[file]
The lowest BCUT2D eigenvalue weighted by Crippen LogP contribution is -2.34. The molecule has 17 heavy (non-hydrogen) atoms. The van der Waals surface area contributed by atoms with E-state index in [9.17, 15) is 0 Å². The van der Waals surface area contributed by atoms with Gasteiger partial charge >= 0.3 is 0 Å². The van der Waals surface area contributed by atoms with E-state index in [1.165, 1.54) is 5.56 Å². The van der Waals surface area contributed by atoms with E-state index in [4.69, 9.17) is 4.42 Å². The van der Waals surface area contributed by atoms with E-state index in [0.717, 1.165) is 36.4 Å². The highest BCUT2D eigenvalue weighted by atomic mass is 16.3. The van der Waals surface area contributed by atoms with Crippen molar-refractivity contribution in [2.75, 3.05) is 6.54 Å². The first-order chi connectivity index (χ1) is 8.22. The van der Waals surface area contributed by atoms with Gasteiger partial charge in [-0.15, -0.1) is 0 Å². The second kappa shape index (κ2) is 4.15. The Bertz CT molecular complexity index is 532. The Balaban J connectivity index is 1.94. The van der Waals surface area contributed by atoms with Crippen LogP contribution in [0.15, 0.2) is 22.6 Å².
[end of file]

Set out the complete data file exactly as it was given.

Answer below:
The lowest BCUT2D eigenvalue weighted by Crippen LogP contribution is -2.34. The molecule has 17 heavy (non-hydrogen) atoms. The van der Waals surface area contributed by atoms with E-state index in [9.17, 15) is 0 Å². The van der Waals surface area contributed by atoms with Gasteiger partial charge >= 0.3 is 0 Å². The van der Waals surface area contributed by atoms with E-state index in [1.165, 1.54) is 5.56 Å². The van der Waals surface area contributed by atoms with E-state index in [4.69, 9.17) is 4.42 Å². The van der Waals surface area contributed by atoms with E-state index in [0.717, 1.165) is 36.4 Å². The highest BCUT2D eigenvalue weighted by atomic mass is 16.3. The van der Waals surface area contributed by atoms with Crippen molar-refractivity contribution in [2.75, 3.05) is 6.54 Å². The first-order chi connectivity index (χ1) is 8.22. The van der Waals surface area contributed by atoms with Gasteiger partial charge in [-0.15, -0.1) is 0 Å². The second kappa shape index (κ2) is 4.15. The Bertz CT molecular complexity index is 532. The Balaban J connectivity index is 1.94. The van der Waals surface area contributed by atoms with Crippen LogP contribution in [0.15, 0.2) is 22.6 Å².